In our daily work with medical marijuana patients suffering from a wide range of conditions and symptoms, we’ve seen countless incredible outcomes. Existing data, though impressive, do not yet reveal the complete picture we need in order to understand how and why medical marijuana works so well for so many people. The answers we seek are now closer than ever to be being realized, and this creates exciting new possibilities for patients, physicians and policy makers seeking to understand the importance of cannabis medicines.
Foods that contain beta-caryophyllene: black pepper, rosemary, oregano, cloves, and other dark leafy green herbal plants.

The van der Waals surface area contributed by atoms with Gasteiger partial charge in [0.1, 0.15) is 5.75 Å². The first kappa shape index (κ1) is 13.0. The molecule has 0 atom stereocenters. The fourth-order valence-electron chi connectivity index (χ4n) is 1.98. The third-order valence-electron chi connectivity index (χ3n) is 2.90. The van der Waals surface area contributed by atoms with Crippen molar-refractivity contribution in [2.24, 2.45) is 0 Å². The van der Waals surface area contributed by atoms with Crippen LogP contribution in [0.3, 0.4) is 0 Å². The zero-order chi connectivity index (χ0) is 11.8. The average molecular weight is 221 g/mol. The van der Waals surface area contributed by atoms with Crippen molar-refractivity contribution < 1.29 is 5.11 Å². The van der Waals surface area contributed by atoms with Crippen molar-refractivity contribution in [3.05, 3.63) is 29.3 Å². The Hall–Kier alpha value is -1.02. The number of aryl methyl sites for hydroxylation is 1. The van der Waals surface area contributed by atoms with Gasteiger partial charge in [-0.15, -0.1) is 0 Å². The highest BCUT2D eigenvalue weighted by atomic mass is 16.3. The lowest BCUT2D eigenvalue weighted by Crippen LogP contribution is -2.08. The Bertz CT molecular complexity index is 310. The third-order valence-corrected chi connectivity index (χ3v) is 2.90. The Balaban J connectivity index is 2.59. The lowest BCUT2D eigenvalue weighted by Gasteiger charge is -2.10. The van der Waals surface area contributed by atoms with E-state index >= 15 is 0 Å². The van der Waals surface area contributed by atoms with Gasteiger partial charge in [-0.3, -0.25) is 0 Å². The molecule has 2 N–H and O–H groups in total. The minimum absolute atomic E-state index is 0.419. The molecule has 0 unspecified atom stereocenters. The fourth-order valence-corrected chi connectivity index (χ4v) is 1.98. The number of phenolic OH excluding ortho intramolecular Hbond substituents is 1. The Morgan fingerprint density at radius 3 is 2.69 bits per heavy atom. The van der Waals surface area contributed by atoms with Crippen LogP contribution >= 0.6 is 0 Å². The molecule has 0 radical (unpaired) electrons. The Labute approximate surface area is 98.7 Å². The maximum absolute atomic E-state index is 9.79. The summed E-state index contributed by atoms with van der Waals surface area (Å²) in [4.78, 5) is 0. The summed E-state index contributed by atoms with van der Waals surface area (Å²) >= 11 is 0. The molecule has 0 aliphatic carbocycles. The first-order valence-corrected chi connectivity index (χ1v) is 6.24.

Medical benefits: Because BCP binds to CB3 receptors, it can be highly useful for inflammatory disorders (example: arthritis, multiple sclerosis or chronic pain). BCP can also be beneficial for treating anxiety & depression without the overwhelming mental effects from THC. BCP can also be gastroprotective, which can be helpful for patients with ulcers or even just regular indigestion. BCP will selectively bind to CB2 receptors (which are actually found outside of the brain and in all other parts of the body), so it is not a psychoactive component of cannabis. There is some debate on whether or not BCP is actually a cannabinoid or a terpene because of it’s ability to selectively bind to the CB2 receptors.
Types of strains that betacaryophyllene is commonly found: Arjan’s Haze #2, Super Silver Haze, Neville’s Haze.